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#Supervisor’s Messages


Supervisor’s Message: Start of School 2019 2019-09-06

Dear principal, teachers and students,

Welcome back to school, after what has been a very long and hot summer.

Welcome back to a school campus with many new installations. There are new lighting, ceiling and ventilation fans in the classrooms; there is a new digital infrastructure that provides for more efficient IT access and a public address system delivering clearer broadcasts; there are new toilets in block C; and a new visual arts room. I hope that you will find the improvements more conducive to your learning and personal growth.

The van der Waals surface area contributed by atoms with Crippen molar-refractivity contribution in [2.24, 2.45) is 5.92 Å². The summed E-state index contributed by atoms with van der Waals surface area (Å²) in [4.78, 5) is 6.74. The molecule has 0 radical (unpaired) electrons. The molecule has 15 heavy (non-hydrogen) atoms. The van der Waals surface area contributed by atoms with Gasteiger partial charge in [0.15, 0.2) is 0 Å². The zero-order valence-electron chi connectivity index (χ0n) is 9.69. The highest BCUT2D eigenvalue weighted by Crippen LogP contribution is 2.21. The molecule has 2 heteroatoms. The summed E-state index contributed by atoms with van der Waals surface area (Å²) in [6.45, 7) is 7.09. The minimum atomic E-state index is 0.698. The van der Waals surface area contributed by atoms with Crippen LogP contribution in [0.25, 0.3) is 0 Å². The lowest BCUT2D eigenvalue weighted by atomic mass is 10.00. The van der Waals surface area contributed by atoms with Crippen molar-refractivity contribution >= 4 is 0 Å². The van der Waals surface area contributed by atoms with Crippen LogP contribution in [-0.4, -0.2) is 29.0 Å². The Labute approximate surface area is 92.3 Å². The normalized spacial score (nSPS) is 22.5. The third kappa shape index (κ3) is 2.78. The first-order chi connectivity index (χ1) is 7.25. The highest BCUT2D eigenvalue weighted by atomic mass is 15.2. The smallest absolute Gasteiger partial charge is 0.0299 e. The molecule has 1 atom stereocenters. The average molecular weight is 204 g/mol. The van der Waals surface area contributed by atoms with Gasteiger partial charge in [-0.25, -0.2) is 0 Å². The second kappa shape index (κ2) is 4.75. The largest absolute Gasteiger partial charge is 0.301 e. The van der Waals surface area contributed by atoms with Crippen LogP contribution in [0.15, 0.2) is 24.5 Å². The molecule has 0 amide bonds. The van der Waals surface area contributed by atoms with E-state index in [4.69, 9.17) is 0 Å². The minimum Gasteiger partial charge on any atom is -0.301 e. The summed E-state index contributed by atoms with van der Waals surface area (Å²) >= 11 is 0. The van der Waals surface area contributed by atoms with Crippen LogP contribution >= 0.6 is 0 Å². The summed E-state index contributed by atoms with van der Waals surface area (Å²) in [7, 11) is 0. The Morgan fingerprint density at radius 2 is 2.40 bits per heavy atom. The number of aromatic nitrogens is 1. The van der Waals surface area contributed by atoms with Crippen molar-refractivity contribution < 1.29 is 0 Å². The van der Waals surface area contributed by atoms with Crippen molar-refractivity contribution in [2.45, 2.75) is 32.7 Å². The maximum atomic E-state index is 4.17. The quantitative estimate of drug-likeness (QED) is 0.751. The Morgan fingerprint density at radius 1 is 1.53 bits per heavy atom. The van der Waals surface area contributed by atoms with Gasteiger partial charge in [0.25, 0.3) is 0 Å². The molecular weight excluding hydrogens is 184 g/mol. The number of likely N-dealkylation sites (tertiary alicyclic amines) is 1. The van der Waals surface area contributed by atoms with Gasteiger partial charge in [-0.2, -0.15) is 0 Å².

To prepare you for the new school year, I would like to tell you a fable - the fable about the rabbit racing against the tortoise. Yes, you know it well since kindergarten; but please bear with me as there is more to the story than what you already knew.

What you knew is the rabbit lost the race because it didn’t take the race seriously. It was arrogant, took winning for granted. It nap in the race thinking that the tortoise would never be able to catch up. But the rabbit was wrong, the tortoise caught up while it rested. Moral of the story: the slow and steady will outdo those who are arrogant and not putting in effort.

This is only the first part of the fable. Shamed by the disgrace, the rabbit challenged the tortoise to race again. This time, the rabbit did its best. It zoomed ahead and won the race in a flash. The moral of the story is pretty straightforward – it pays off for one who makes the best use of one’s talents, be consistent and try one’s best.